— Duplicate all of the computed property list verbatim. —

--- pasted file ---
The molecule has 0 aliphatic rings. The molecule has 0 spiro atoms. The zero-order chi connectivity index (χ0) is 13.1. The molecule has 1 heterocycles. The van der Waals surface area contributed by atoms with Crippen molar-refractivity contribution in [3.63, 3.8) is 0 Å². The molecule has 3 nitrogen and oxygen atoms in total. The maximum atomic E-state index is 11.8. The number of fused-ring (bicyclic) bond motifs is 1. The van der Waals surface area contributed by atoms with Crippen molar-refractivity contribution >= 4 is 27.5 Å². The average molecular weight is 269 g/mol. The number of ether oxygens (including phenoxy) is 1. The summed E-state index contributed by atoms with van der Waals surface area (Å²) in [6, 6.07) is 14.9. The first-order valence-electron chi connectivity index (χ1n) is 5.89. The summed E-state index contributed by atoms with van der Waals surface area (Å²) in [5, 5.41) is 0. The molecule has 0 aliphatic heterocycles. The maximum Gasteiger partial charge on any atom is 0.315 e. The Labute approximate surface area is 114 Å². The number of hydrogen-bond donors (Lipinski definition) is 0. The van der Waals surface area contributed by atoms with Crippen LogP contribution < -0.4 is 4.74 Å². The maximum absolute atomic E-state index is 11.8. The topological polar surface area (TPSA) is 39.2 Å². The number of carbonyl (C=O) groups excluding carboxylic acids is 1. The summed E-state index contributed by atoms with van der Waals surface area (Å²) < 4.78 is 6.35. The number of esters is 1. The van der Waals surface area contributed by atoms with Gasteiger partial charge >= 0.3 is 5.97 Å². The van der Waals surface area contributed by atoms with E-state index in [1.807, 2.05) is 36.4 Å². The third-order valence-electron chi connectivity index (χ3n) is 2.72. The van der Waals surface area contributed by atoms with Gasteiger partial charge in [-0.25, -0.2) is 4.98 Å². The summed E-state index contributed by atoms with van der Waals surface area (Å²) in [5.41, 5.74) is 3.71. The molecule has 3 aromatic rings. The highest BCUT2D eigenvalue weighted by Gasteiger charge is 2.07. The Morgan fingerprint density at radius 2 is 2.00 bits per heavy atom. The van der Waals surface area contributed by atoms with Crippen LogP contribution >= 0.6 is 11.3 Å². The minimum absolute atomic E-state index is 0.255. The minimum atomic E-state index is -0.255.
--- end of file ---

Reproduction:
The molecule has 0 aliphatic rings. The molecule has 0 spiro atoms. The zero-order chi connectivity index (χ0) is 13.1. The molecule has 1 heterocycles. The van der Waals surface area contributed by atoms with Crippen molar-refractivity contribution in [3.63, 3.8) is 0 Å². The molecule has 3 nitrogen and oxygen atoms in total. The maximum atomic E-state index is 11.8. The number of fused-ring (bicyclic) bond motifs is 1. The van der Waals surface area contributed by atoms with Crippen molar-refractivity contribution >= 4 is 27.5 Å². The average molecular weight is 269 g/mol. The number of ether oxygens (including phenoxy) is 1. The summed E-state index contributed by atoms with van der Waals surface area (Å²) in [6, 6.07) is 14.9. The first-order valence-electron chi connectivity index (χ1n) is 5.89. The summed E-state index contributed by atoms with van der Waals surface area (Å²) in [5, 5.41) is 0. The molecule has 0 aliphatic heterocycles. The maximum Gasteiger partial charge on any atom is 0.315 e. The Labute approximate surface area is 114 Å². The number of hydrogen-bond donors (Lipinski definition) is 0. The van der Waals surface area contributed by atoms with Crippen LogP contribution < -0.4 is 4.74 Å². The maximum absolute atomic E-state index is 11.8. The topological polar surface area (TPSA) is 39.2 Å². The number of carbonyl (C=O) groups excluding carboxylic acids is 1. The summed E-state index contributed by atoms with van der Waals surface area (Å²) < 4.78 is 6.35. The number of esters is 1. The van der Waals surface area contributed by atoms with Gasteiger partial charge >= 0.3 is 5.97 Å². The van der Waals surface area contributed by atoms with E-state index in [1.807, 2.05) is 36.4 Å². The third-order valence-electron chi connectivity index (χ3n) is 2.72. The van der Waals surface area contributed by atoms with Gasteiger partial charge in [-0.25, -0.2) is 4.98 Å². The summed E-state index contributed by atoms with van der Waals surface area (Å²) in [5.41, 5.74) is 3.71. The molecule has 3 aromatic rings. The highest BCUT2D eigenvalue weighted by Gasteiger charge is 2.07. The Morgan fingerprint density at radius 2 is 2.00 bits per heavy atom. The van der Waals surface area contributed by atoms with Crippen LogP contribution >= 0.6 is 11.3 Å². The minimum absolute atomic E-state index is 0.255. The minimum atomic E-state index is -0.255.